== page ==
According to a report released by the Department of Commerce’s National Telecommunications and Information Administration (NTIA) (August, 2003), a “one size fits all” mentality is not the solution. While the educational community has had success with technology measures, it also recognizes that comprehensive child protection solutions do not rest solely with technology. This report emphasized a customized approach where teachers and educational institutions combine technology protection measures along with other strategies and tools to afford better Internet protection for children.

A growing number of people including children now rely on the Internet. By the fall of 2001, 99%of the public schools in the United States had access to the Internet, and public schools had expanded Internet access into 87% of instructional rooms (The National Center for Education Statistics, 2002).

Those who argue for less control and those who seek full control acknowledge that controls are necessary, but disagree about the form. However, children are at potentially greater risk with access to the Internet when they can roam freely without control mechanisms. The Commission on Online Child Protection Act (2000) established that the Internet potentially exposed children to indecent material, pornography, hate sites, violent sites, and online predators. However, Schofield and Davidson (2002) found that Internet usage produced independent feelings in students as they engaged in interactive learning. Teacher assessments described students as functioning in an independent and self-directed manner using the Internet, even with the adoption of surveillance strategies such as placing Internet connected computers so that screens were readily visible.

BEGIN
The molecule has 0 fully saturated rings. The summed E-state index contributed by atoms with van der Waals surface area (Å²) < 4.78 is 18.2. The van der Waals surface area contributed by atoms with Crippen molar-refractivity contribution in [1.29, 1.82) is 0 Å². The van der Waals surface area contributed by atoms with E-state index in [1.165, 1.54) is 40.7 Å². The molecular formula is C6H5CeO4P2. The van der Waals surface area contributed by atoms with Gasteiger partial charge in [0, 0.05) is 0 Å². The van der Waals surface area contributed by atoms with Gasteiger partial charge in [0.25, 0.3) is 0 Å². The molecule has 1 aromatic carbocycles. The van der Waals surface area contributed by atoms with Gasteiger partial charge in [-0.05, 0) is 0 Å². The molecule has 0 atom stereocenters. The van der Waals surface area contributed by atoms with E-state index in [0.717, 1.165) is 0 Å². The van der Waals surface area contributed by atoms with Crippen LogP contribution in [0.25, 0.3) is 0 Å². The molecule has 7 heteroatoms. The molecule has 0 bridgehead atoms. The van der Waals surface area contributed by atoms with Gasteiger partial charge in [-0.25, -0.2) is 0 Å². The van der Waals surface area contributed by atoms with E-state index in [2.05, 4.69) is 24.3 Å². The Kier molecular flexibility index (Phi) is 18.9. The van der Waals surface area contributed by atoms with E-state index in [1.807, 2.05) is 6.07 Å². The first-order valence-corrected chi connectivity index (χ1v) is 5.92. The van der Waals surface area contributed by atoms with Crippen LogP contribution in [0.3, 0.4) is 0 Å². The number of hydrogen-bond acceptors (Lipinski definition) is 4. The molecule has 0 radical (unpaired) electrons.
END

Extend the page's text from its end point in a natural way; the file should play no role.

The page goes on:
The public school system studied in this project modified its Internet policy and service in computer labs. In December 2004, the school system blocked Internet access to all computer labs in all its high schools. Later, it restricted access system-wide. Afterwards, Internet service was turned back on for students to access specific sites. This study sought to define the perceptions and beliefs about the revised Internet policy and its effects in a middle school and high school setting.




Page 1


1 | 2 | 3
print this article email this article save this article


Current Issue | Editorial Board | Reader Survey | Special Honors
Submissions |
Resources | Archive | Text Version | Email
NC State Homepage

Meridian: A Middle School Computer Technologies Journal
a service of NC State University, Raleigh, NC
Volume 8, Issue 1, Winter 2005
ISSN 1097 9778
Contact Meridian
All rights reserved by the authors.

Meridian is a member of the GEM Consortium